In the Mississippi Oyster Gardening Program, volunteers who have access to waterfront property along the Mississippi gulf coast grow oysters in gardens that hang from their piers.
Gardeners clean the gardens weekly from June to November by pulling them out of the water and rinsing off mud, algae and any other fouling material. After visually inspecting the gardens and removing predators, such as blue crabs, stone crabs and oyster drills, the gardeners return the gardens to the water.
Can you find the juvenile blue crab in the picture to the left? They can be hard to find, but it is important to remove crabs like this from your gardens.
On Average, each volunteer will grow 250 oysters per garden. The oysters will grow into large clumps as seen in the picture below. Oyster reefs are formed by high densities of clumps in one area. As the reefs continue to grow through settling of spat (young oysters), they develops a matrix of interstitial spaces that provide habitat for over 300 different species.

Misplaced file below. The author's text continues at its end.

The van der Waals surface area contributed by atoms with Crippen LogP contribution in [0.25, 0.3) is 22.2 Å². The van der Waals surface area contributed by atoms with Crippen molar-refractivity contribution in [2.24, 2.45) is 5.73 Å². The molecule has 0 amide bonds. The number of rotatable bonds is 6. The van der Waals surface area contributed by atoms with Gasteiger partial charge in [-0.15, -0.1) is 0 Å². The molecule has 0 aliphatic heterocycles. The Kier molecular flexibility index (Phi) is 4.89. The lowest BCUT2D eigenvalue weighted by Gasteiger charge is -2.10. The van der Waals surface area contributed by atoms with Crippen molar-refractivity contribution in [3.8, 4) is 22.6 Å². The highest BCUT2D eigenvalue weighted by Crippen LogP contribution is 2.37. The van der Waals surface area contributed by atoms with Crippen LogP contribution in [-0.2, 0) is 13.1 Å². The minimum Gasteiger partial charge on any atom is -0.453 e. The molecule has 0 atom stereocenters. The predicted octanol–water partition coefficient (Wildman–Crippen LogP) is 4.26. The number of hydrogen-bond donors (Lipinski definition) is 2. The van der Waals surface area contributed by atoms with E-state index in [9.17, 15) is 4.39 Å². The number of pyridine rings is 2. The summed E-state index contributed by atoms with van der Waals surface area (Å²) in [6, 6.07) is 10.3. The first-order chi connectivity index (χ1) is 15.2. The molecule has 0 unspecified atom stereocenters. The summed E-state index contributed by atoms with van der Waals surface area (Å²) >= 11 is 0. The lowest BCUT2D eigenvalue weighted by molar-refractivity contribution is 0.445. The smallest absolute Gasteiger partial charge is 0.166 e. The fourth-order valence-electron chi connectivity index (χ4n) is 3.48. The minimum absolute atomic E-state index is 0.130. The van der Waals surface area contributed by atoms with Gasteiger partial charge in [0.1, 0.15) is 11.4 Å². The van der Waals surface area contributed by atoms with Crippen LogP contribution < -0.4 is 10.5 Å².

At the end of each oyster gardening season, all oysters are collected from the volunteers and planted on restoration reefs in cooperation with the Mississippi Department of Marine Resources. The end goal is that these reefs will continue to grow naturally and become self sustaining.
Program partners include the Mississippi-Alabama Sea Grant Consortium, Mississippi Department of Marine Resources, and the Volunteer Oyster Gardening Community. With appreciation to the National Fish and Wildlife Foundation, the Mississippi Department of Environmental Quality, and Governor Phil Bryant.